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Lumber King of the Ottawa Valley. Hector Clouthier. Mr. Clouthier developed a passion for horses from the days when animals were used to haul logs out of Ontario's forests. At home in the woodlands, he liked to fish favourite lakes with his favourite dog. For OBIT. March 2003. Very small file.


As a blind guy who wanders the streets of Vancouver - I think this is Vancouver - I'm frequently stopped by strangers. Sometimes they say, "Hey, are you that guy who writes those books about the funny things that happen to you?" Then a pit bull snatches my white cane and buries it in Grandview Park.

Other folks just stop me to do a little bonding. Helpfulness brings us together. Maybe their elbow guides me into the grocery store. Or maybe their eyes help me identify what the hell's inside a tin can. In any case, we've a moment to chat. To bond. Our glue, however, won't be any of the above.

Instead, everybody just tells me about their diseases. All the friggin' time.

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Turns out that mortal decline is the most popular subject to hash over with a blind guy, especially while he's trying to figure out if this thing is a zucchini. Or worse. What was that you said about a tumour?

From our conversations I've learned a few alarming facts about the world. Did you know that most cousins wear hearing aids, and that half the population of Vancouver has a friend who has either lost or damaged an eye and never been quite the same? I've heard tale upon tale of pernicious twitching, sudden organ failure, drivers with attention deficit disorder, staph infections akimbo, and even hangovers that replicated a deeper appreciation for my visual impairment.

Then I come home with a cucumber and a can of tuna, certain that we are all dying, and that I'm next. I hug my daughter. I apologize for bringing her into this world of carnage and doom.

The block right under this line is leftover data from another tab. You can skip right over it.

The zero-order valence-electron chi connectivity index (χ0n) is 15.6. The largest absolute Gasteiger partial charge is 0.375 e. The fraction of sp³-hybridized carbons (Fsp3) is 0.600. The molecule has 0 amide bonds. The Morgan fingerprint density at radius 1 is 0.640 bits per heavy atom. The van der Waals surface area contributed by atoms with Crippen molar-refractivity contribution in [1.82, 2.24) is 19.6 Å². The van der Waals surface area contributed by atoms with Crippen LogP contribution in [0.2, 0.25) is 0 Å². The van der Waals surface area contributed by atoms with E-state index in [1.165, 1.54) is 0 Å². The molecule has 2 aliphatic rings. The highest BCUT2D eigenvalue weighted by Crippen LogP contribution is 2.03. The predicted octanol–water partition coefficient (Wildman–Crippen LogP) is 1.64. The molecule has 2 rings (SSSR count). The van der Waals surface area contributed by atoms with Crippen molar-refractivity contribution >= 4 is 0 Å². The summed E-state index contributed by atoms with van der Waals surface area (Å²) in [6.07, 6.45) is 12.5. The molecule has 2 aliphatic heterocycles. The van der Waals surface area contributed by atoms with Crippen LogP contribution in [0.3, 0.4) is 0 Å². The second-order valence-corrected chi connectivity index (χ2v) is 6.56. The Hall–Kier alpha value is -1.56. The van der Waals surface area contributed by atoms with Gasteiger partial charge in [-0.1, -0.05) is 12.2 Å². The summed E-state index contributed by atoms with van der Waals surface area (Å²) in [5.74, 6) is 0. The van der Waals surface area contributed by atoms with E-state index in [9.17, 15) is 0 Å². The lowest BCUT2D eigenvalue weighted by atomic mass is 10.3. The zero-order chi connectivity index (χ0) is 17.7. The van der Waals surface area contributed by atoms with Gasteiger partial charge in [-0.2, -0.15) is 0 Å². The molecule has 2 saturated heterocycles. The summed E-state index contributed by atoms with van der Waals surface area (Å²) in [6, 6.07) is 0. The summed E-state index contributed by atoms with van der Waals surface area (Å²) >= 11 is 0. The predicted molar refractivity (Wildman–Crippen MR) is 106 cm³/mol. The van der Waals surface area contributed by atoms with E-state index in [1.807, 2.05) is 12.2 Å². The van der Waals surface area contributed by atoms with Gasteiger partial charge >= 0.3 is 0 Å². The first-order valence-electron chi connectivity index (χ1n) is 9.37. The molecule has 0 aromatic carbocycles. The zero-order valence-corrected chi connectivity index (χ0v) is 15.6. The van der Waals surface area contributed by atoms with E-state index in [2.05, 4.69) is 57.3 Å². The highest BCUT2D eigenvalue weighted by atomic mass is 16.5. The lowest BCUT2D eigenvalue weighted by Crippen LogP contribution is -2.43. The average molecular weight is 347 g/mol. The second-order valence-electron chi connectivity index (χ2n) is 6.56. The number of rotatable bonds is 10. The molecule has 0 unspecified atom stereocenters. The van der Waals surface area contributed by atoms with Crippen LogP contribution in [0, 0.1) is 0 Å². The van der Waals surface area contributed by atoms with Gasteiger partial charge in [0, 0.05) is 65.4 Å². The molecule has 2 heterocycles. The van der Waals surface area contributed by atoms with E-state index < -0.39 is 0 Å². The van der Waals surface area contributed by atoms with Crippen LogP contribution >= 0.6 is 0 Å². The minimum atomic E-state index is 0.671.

It's a peculiar, persistent business, our need to share medical catastrophes. It's a need so strong that folks will even force kinship between the most dissimilar conditions. "Blind you say? I lost my big toe to frostbite, so I sort of know what you've been through." That or my poor frost-bit friend will note that they had a teacher in grade three who had a blocked tear duct. Phew. Now neither of us will feel so alone in this universe of featureless tin cans.

I'm surrounded. I've even gotten used to it. Yet, having published two memoirs about my misadventures as a blind guy and a blind father, what used to be our brief gossip of misfortunes has mutated into something else. Something more demanding.

Let's call it the industrialization of story

Somehow my memoirs have made me into a counsellor. Hoo boy. I thought I was a writer, but these days I'm asked for advice about achieving happiness in the wake of tragedy, not about the perils of adverbs.


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Case in point: I was invited once to talk at a conference for accountants. Yes, accountants. Go figure. For fun I told a story about a towel rack incident that sent me to the hospital. My wife's power tools were involved. Blindness and electricity, too. Slapstick interests me.

Pity does not.

Thing is, I was buttonholed by the mother of a young blind man afterwards. She asked me if I would explain how her son could bypass all the stuff I went through in my books and, well, just become like me.